STEP by STEP: Painting Beauty Queen

A few weeks ago I wrote about how I begin to create images for the plays at Chicago Street Theatre and mentioned that I thought it might be fun, as I was working on the illustrations, to give our readers an idea of how the process goes. Each image is a little different and a lot of the time when I begin, I usually have a couple of paintings going at the same time. As I said in the previous blog, the ideas and concepts for each painting start out with a sketch or loose thumbnail drawing in my sketchbook. From there I begin gathering inspirations like papers, textures, reference pictures and found items. One thing that I'm noticing with the work I've been doing already is that I'm using more collaged elements and playing with different textured surfaces in the paintings. The canvas format of 12" x 24" vertical images used in the previous two seasons is staying the same.

The illustration that I felt inspired to work on first was for next season's production of Martin McDonagh's The Beauty Queen of Leenane. This black comedy by the Irish author of our past productions of The Cripple of Inishmaan (2004) and The Pillow Man (2010), centers on the rather ugly and harsh relationship between a mother and daughter. The haunting and viciously funny play deals with longing for a life that got away. 

 


 

STEP 1: I found two reference photos. the first was of actress Emma Thompson which had a profound sadness in her eyes and really moody lighting to play the role of the daughter, Maureen, in the foreground of the piece.  The second photo was of an older woman from the newspaper who reminded me of my paternal grandmother, Ellen ( who once hit my father in the back of the head with an iron) to play the role of the mother, Mag. I enlarged the newspaper photo on a copier to cut out and collage directly into the painting.



 

STEP 2: Next I thought about the mood of the piece in preparing the canvas. I used a texture medium to give the canvas a craggy rough surface to mirror the relationship between these characters living in a small village in Ireland. After texturing the surface, I used washes and drips of greens (Ireland, right) and browns to create a murky, mossy look to the surface. I use acrylics because they dry quickly and can be thinned down with water to create the washes or with different mediums thickened to add texture. Colored pencils, chalk, pastels, and crayons can also be used over them after they've dried.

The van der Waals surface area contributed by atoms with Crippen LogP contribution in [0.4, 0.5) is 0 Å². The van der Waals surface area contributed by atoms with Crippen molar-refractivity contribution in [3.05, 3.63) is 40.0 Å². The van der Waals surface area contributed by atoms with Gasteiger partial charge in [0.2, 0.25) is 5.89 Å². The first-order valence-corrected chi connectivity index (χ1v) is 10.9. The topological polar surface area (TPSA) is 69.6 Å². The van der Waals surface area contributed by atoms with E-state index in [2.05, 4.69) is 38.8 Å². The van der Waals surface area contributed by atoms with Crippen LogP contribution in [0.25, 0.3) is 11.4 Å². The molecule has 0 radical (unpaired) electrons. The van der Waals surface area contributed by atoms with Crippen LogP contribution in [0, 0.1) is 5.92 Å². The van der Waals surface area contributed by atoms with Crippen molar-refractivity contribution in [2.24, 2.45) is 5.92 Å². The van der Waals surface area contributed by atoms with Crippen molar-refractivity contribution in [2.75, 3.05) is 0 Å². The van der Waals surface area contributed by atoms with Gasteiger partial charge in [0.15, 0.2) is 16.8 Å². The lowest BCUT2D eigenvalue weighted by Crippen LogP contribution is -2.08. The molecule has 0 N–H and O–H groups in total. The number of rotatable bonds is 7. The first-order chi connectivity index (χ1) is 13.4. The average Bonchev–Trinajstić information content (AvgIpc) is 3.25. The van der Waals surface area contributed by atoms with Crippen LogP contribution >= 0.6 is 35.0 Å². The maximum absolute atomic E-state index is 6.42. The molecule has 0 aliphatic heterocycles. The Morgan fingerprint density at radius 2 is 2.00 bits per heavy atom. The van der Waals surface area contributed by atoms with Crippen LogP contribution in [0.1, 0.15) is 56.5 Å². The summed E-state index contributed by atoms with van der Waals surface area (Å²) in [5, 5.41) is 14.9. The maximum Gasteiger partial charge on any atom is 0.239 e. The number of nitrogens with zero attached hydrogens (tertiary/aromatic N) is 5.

STEP 3: After the surface had dried I collaged my image of the old woman into the background. For most of the show she sits in a rocking chair barking out insults at her daughter who like a prisoner waits on her hand and foot. I attach her using Matte Medium Mod Podge which dries clear and add some of the same hues of greens and browns so that she works with the color scheme of the illustration.

  STEP 4: Once Mag is in place, I begin painting Maureen's face in the extreme foreground using the Emma Thompson photo for reference. The colors used to prep the canvas will be used instead of traditional flesh tones to convey the darker mood of the piece. I sketch the daughter in the painting using dark graphite and charcoal pencils.

  STEP 5: Using more washes of light colors and darks I paint things rather broadly and then begin refining details. I do some over painting on the collaged figure so that no one would realize that the woman in the original picture was holding a baby, whiten her hair more, and add arms to make it look more like she is sitting in a rocking chair complaining. Since the Emma Thompson reference picture had very little hair, I use dark browns, grays, and greens to create hair for Maureen.

  STEP 6: The final step is continuing to add shadows and highlights until I make the two figures pop. Because the characters were starting to take on too much of the background, I add a brighter green to get them to stand out more. All that's left to do is refine some more details and hide our trademark exclamation point... and as they say, "This one is done."

-Posted by Eric Brant, Illustrator